Bernadine Healy, MD, a cardiologist, was the first woman Director of the National Institutes of Health (1991–1993); Dean of Ohio State University College of Medicine (1995–1999); President of the American Heart Association (1998–1999); Deputy Director of the President’s Council of Advisors on Science and . . . Continue reading →
An eminent scholar, a professor of law and ethics at Yale Law School who spent more than 50 years tackling confounding questions on the boundaries between law, medicine, psychology and ethics. An inspirational teacher and mentor not only to his law students . . . Continue reading →
Institute of Medicine report called the pattern of higher rates of disease and shorter lives “the U.S. health disadvantage,” and said it was responsible for dragging the country to the bottom in terms of life expectancy over the past 30 years. Continue reading →
Update: America’s Healthcare Crisis–7 Scientists Quit Cancer Prevention Research Institute of Texas Continue reading →
The decision to suspend the trial is viewed as highly questionable, raising disturbing questions about the role that marketing played–especially in light of the fact that Zytiga’s patent is due to expire in 2017.
Even if retracted, published clinical trial reports that misrepresent findings, withhold negative data, or make false, or unsubstantiated claims have done irreparable damage. AHRP calls upon all medical journals to adopt a publication policy requiring submission of the sponsor’s formal Clinical Study Report to accompany articles about clinical trial findings.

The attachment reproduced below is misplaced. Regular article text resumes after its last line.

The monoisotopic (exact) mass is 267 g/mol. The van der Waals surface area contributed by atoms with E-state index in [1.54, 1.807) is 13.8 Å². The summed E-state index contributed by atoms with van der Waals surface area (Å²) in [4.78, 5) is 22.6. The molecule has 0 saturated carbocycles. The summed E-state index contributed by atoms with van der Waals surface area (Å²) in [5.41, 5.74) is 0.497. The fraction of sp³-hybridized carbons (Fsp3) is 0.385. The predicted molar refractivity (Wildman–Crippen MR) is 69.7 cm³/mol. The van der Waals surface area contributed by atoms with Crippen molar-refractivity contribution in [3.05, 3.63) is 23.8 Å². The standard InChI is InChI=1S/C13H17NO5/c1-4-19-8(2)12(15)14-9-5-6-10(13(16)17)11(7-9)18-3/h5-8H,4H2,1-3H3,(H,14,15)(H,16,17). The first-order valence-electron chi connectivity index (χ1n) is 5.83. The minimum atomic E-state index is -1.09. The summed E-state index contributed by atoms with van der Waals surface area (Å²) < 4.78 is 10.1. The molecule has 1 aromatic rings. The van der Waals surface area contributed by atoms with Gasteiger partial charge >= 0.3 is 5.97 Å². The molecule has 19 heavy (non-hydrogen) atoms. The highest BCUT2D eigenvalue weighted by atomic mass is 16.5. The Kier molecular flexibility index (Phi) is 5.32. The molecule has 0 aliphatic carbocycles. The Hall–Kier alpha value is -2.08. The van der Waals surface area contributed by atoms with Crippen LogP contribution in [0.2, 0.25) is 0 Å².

Even as the corruption of science is no longer a dirty little secret, but is in plain sight, no one is doing anything tostop it. April 16, 2012 A Sharp Rise in Retractions Prompts Calls for Reform By CARL ZIMMER In . . . Continue reading →
“Overuse is one of the most serious crises in American medicine.” The crisis is not only of misspending of resources, overuse of medical treatments is causing treatment-produced harm, including preventable deaths.
About 30 women who participated in a clinical trial have been left hundreds of particles of potentially hazardous metal in their breast by a faulty disk made of tungsten and silicone that was used to shield against radiation exposure.
"The study started out with 20 subjects…For about a week there were 14 subjects. Then they started dropping…Now, we’re down to 7."
Unlike patients in other fields of medicine, those who are designated mentally ill–or even declared to be "at risk" for mental illness in the future–are at once stigmatized and suffer losss of their autonomy.
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